I know for people in popular places like Tokyo and Kyoto, there are special lists of free things to do. Well, my list is more a general list for anybody who might be living in Japan. It’s based on my experience in the last few years. Feel free to add to it!
***Shopping. ‘Nuff said. I think everybody in Japan knows the Japan is the Queen of Shopping Fun. I saw Sake Flavored Kit Kats today. And it did not cost me a dime to gawk at them. Good places to shop are tourist areas. If you go to the Omiyage food section, you can help yourself to free tidbits of food. Just don’t try this too many times at the same place……or who knows what will happen. Other good places are random junky shops that sort of look interesting. Who knows what you will find, and it is a great place to practice your Japanese. Also, Hard Off is a second hand store where you can see what sort of interesting things Japanese people get rid of.
***Temples and Shrines. So peaceful. They are everywhere in Japan. It’s lucky to give exactly five yen, which you don’t have to do, but hey, it’s lucky. Churches, on the other hand, seem to be off limits for sightseeing. You can try, but I would go on a Sunday and be prepared to be converted.
***Toddler Areas. If you have a baby or toddler, YOU NEED TO KNOW THERE ARE SECRET TODDLER AREAS AVAILABLE FOR YOUR USE! They may be in a community center, or a department store, or a town hall, or almost anywhere. THEY EXIST. USE THEM.
We moms all know that horrible feeling of being cooped up with a fussy toddler on a rainy day, about to kill yourself and scatter your own remains in places where your husband can find them when he comes home from work. Yes, we have all been there. So please know that Japan is a country with “Mommy” places. For example, very near my house there is a toddler place in a health center. It’s super duper secret to dumb gaijin like me……so you got to be inquisitive and ask, “Where are the toddler places?” Ask many people.
****Free children areas. Like toddler areas, there are many free areas for children in Japan. Museums, indoor parks, climbing walls, and so on. Every city and town is different. Yes, many are free. Thank you, high Japanese taxes. Also, some of these places will have workshops–drawing workshops, science workshops, and so on. So please ask in your area! It will often be written in Japanese, so you need to ask.
***Libraries. Of course. I love libraries. However, libraries in Japan are not as smashingly wonderful as American libraries. They tend to be strictly books. Not too many frills. (But this depends on the library.) Also, sometimes English books are hidden in the storage room, so ask your librarian if they have English (or foreign books) in the “soko.” They may not understand you, so point a lot. Also, interlibrary loan is possible, too. English books are not well organized in Japan, but they definitely exist.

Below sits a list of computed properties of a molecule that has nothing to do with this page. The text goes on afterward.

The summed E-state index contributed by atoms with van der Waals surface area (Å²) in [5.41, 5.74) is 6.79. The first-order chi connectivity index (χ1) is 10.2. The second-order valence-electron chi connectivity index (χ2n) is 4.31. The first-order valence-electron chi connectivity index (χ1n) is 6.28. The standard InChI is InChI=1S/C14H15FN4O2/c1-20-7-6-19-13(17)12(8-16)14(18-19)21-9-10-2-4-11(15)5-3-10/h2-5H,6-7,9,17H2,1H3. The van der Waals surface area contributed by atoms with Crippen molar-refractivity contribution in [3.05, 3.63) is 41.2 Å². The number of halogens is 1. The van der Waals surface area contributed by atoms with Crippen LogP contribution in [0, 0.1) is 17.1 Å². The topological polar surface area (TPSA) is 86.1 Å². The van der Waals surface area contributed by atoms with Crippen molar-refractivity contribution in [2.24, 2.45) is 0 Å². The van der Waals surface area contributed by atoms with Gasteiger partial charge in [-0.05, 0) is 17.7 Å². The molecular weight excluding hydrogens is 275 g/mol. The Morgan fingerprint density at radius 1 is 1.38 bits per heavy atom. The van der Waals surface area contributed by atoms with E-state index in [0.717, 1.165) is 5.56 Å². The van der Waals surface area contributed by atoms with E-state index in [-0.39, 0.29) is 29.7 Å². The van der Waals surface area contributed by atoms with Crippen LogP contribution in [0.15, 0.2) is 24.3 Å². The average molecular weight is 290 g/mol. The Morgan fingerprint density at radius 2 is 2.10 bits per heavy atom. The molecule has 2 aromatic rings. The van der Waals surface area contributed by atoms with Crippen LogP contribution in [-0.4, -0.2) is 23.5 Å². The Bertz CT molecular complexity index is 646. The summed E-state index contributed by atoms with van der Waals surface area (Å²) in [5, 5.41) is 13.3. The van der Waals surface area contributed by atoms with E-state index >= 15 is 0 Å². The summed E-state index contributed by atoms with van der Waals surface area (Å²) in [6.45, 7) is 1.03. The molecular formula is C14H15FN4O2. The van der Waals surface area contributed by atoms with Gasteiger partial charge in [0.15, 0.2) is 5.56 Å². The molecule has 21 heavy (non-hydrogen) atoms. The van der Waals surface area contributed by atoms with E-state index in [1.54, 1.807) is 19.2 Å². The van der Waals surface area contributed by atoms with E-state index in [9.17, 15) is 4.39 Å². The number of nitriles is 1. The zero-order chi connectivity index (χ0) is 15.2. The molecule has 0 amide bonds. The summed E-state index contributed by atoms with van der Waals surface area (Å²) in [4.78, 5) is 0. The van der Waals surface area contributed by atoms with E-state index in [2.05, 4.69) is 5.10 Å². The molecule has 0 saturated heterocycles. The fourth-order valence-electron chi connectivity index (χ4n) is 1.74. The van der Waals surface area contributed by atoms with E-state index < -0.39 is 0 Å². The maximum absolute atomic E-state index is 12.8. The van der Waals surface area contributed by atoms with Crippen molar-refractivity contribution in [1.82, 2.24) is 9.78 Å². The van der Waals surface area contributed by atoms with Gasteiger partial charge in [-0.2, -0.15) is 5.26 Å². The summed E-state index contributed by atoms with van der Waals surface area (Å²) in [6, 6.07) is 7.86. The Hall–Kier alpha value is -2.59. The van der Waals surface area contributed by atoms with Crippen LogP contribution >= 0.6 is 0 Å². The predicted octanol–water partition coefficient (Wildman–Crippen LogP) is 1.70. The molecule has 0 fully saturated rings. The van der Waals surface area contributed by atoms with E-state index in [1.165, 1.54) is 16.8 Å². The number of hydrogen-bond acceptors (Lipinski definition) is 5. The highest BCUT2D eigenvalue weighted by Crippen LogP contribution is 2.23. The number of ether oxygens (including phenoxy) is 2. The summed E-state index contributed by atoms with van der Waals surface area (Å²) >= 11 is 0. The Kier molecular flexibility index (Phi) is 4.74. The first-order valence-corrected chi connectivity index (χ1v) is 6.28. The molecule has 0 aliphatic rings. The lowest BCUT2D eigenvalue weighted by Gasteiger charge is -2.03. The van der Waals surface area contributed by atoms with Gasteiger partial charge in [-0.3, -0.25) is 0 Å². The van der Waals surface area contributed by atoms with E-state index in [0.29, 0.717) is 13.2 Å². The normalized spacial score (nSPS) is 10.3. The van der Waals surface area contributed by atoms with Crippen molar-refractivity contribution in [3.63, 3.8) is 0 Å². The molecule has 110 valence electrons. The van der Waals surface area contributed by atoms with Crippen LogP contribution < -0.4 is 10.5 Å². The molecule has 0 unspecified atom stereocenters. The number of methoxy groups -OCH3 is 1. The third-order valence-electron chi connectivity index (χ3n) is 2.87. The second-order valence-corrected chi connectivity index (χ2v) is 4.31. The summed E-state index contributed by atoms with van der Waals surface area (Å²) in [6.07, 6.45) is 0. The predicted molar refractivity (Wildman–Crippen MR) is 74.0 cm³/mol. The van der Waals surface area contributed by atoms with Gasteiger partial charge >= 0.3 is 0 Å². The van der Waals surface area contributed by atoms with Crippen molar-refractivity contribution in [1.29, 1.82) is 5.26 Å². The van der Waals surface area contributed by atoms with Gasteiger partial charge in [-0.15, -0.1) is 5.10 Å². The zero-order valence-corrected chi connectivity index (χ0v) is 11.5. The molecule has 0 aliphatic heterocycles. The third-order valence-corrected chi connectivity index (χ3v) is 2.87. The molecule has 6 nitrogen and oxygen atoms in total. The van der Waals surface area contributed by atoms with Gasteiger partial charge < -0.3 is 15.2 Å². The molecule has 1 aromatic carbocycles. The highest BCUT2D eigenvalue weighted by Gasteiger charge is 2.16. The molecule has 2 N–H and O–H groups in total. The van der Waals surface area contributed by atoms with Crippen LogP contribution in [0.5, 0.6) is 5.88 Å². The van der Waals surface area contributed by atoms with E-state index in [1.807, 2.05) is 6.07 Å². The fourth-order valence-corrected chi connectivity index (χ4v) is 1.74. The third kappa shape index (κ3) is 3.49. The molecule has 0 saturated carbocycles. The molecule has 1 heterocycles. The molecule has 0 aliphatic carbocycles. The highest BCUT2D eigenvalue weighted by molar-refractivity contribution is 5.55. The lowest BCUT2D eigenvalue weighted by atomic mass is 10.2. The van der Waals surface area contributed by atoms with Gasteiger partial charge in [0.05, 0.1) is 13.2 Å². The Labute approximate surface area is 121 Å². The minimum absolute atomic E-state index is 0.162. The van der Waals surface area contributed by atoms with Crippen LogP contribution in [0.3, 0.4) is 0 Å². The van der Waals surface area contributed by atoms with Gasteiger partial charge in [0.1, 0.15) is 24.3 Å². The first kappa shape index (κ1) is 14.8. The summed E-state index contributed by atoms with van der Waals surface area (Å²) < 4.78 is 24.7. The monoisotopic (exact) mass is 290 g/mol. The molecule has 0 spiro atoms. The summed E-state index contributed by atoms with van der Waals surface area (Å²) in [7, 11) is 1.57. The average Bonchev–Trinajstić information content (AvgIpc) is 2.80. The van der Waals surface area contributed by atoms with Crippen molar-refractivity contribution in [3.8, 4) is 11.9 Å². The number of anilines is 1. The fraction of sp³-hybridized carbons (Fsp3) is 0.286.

***Taiken Jyugyo. This is the free class that virtually all clubs and groups offer. I used to go to free English classes at Geos and Nova with my son for my son. I didn’t abuse this. If the classes had been excellent, I would have joined. They weren’t excellent, so I didn’t join. You can do this first free class for almost anything, from sign language to swimming to calligraphy to judo. Community centers have cheap classes for adults and children, by the way.
***Japanese classes. Many larger towns have free Japanese classes run by volunteers. Of course, quality depends on the teacher. But worth checking out!
***International Center. Larger towns have these. They are helplines for foreigners. Find yours and use it. If you have a question—anything! —this is the place to ask. If your small town does not have one, you can phone in to another cities’ international center with questions. Also, they have small libraries of language learning material and donated books.
***School Bazaars. These are usually held in fall. The information will be on a Japanese poster, so ask around. They are free and open to public. They want you to come, because they make money with a flea market usually.
***Top floors of tall building sometimes have viewing areas. In our town, we have a building called “The Corasse Building” with a restaurant and free viewing area. Fun!
***Festivals. The quintessential Japanese experience. Often the posters advertising them are only in Japanese, but sometimes have English on them.
***Seasonal Outdoor Activities. Cherry blossom viewing in spring, fireflies in summer, autumn leaves in fall, swans by the river in winter, and so on…..
If anybody has other suggestions, please add them in the comments! 🙂
The above photo shows a photos of souvenirs (omiyage) for my Japanese teachers. My Japanese teachers are all volunteers, so I feel it is worth it to buy them an omiyage. I want to show my deep appreciation. If I were to pay for a Japanese lesson, they run upwards of 3,000 yen per hour. So I am getting a really good deal.